In 2013 I was asked to be the track chair of a tutorial of Alan Richardson at TestNet Najaarsevenement. I agreed. This was, how I introduced him.
Remembering after one and half year using a mind map
“Welkom, mijn naam is Han Toan Lim. Dit is de workshop The evil tester’s guide to http proxies. Because the speaker does not understand Dutch, I will continue in English as a courtesy.
One of the trends these days is to stand out in the crowd. Alan Richardson has three websites. On one of the website there is a blog post about zombies. You might be wondering: “What am I doing here?” Please be seated. You are in the right test conference. The websites are sources of knowledge about testing. There are courses about Selenium.
A log in one of the blog posts drew my attention: “Admin woohoo”. In plain English it means, that he could modify anything at the end of the test session. If this would happen in our systems it would be unacceptable for our stakeholders and our customers.
My wife asked me, why I became track chair. On LinkedIn and his blogs I discovered his genuine love for testing and coaching. It is no big surprise, that he won the award for the best tutorial on EuroStar in the capital Amsterdam. Now I leave you in the good hands of Alan Richardson.”
Used mind map
Click on image to get a readable version
The first thing I did, was making a mind map about Alan Richardson using a search engine. Then I began making a mind map of the introduction.
- Use a mind map tool. Preferably one on your smartphone, which is compatible with a desktop version. Eg Mind Manager and Freemind.
- Use version control for the mind maps.
- Let the speaker determine the content of the introduction.
Some people might wonder at the size of the cup. My answer is, that I got it from a famous tester. Then the following list of action points is likely to be proposed:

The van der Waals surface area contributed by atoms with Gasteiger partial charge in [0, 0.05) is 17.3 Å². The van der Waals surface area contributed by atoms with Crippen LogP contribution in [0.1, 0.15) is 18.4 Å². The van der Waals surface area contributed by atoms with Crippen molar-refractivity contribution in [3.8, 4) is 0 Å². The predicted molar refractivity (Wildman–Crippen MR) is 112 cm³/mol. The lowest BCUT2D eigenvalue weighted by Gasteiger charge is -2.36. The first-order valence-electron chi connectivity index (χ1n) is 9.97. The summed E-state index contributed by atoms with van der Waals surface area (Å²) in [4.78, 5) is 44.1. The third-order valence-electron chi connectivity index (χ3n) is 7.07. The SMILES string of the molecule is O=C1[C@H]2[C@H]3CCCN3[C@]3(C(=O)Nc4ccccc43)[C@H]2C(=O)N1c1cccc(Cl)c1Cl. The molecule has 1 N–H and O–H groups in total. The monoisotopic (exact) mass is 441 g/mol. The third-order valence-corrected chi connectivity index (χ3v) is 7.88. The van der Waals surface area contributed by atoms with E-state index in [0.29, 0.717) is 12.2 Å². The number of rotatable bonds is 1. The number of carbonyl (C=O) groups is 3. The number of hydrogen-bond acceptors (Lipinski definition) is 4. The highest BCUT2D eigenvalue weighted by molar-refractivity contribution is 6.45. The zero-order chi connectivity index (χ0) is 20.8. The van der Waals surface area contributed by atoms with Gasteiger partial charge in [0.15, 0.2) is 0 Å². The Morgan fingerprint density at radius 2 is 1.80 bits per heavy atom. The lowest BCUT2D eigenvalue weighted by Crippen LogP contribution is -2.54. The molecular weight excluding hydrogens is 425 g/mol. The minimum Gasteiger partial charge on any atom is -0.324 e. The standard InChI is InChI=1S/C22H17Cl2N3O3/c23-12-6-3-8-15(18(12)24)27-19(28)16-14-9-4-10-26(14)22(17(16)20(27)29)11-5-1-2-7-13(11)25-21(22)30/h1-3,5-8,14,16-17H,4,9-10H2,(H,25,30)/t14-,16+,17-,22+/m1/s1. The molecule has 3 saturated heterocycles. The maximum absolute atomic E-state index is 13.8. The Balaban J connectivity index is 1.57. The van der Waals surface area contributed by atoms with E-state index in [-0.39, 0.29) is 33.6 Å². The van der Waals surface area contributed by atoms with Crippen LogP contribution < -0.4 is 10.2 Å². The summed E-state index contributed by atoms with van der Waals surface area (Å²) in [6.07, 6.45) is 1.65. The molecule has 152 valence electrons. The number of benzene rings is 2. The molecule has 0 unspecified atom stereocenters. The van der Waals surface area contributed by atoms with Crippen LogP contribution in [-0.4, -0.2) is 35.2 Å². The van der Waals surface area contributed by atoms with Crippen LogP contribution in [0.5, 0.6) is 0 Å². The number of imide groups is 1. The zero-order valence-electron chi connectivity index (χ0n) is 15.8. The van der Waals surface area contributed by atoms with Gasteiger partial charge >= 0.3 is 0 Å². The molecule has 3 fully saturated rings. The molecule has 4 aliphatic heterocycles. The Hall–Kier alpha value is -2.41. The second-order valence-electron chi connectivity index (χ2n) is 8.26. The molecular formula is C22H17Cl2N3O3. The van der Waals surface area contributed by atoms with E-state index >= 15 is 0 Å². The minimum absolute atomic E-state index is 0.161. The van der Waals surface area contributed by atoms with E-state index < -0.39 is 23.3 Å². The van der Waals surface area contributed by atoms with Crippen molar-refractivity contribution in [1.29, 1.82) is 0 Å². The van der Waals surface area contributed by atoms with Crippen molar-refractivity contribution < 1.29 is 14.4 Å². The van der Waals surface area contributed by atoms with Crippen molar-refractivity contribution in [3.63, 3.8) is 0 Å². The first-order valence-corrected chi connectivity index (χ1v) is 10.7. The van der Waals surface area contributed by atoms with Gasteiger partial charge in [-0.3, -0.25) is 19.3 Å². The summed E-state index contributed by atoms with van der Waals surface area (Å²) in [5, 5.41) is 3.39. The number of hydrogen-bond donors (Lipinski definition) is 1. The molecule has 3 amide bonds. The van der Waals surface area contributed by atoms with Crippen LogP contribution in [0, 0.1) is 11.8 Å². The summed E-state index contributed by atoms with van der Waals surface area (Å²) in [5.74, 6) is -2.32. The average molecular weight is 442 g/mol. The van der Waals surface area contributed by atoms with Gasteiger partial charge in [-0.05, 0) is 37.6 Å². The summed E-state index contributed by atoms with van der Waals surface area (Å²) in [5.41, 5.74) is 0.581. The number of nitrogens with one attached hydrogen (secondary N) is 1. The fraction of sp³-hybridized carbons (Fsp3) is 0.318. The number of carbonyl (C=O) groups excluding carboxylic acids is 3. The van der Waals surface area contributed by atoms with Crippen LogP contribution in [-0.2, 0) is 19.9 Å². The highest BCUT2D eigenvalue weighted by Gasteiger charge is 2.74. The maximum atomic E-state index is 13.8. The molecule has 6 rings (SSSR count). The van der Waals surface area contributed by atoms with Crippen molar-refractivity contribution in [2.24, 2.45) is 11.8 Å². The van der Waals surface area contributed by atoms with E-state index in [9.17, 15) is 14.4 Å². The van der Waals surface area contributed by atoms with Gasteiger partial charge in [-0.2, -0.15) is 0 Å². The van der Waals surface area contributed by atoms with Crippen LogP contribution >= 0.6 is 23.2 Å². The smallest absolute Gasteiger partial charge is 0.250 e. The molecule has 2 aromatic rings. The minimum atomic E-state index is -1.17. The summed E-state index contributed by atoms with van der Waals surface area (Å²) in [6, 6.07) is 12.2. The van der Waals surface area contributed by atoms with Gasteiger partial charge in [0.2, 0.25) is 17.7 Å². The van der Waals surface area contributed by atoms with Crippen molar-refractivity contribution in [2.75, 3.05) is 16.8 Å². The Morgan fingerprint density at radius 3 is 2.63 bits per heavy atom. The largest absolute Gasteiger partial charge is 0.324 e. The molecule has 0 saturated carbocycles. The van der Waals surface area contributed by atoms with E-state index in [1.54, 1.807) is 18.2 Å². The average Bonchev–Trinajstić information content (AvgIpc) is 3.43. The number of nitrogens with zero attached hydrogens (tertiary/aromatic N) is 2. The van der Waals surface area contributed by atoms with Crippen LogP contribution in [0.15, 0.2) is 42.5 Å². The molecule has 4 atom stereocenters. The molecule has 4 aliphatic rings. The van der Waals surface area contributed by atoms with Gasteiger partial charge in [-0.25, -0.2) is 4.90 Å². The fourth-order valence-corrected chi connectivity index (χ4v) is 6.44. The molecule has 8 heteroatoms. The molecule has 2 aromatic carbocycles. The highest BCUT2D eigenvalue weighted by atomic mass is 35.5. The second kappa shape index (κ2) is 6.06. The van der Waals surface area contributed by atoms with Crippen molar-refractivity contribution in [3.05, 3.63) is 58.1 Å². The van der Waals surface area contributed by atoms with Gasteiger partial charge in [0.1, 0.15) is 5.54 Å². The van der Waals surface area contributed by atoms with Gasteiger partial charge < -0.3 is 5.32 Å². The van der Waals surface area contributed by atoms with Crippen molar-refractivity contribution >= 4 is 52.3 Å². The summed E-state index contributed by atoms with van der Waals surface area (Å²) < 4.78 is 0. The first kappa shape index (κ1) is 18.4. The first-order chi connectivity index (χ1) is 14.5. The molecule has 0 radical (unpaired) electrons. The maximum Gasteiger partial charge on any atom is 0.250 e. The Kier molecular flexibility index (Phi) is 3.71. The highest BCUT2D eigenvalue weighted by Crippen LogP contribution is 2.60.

- Sell it on eBay.
- Gather proof i.e. pictures.
- Request Huib Schoots to sign a certificate of authenticity, that he gave this cup to Han Toan Lim for the most intensive and concentrated test session at ..
At that moment I would interrupt with:
“Time Out dude. You cannot buy appreciation; you have to earn it.”
Test right there
The consultant with a strong HR background in IT looked at me.
“I see those small wheels spinning in your head. If you can read a design document, you can probably write one.”
“I already did.”, I admitted.
He continued: “Then you can describe the flow. If you can describe the flow, then you can program.”
He looked to me with the silent question:
“Why do you not move up the ladder?”
At that moment the time slowed down to a stop. Internally I sighed for 3 seconds. Then time accelerated to the normal speed. Reality snapped back and I was confused. Only a tenth of a second had passed in reality. I saw a man looking at me and waiting for an answer. Like a stubborn school boy I stated: “I just want to test.”
Talking about talking kids
During the holiday my wife talked about the show for children: “The theme is job. So a member of the animation team asked the kids about the job of their father.” I heard, that one of my kids answered with “Not a real job.”. I groaned. Another one said: “Software tester.” My wife imitated the small, hesitant voice of animator: “A software tester?!”
Then she prepared me, that something worse would come. I steeled myself. The next kid said: “Police agent.” The voice of the animator became enthusiastic: “Police agent. Did you hear that: police agent. That is great!” My wife was not pleased. Neither was I.
On my last day in the office and my last workday I noticed, that one of the functional application managers had not dropped by to say goodbye. So I went to his desk. The talk, that followed, was about gone times, the present time and times to come.
During the talk we had walked to the door to the corridor. It was the door to a new future for me. It was time to say goodbye. While shaking hands the functional application manager extended his left arm and patted on my shoulder. He let his smile disappear and instead he pressed his lips together to suppress his sadness. “You fare well.”
At that very moment I really felt appreciated as a tester.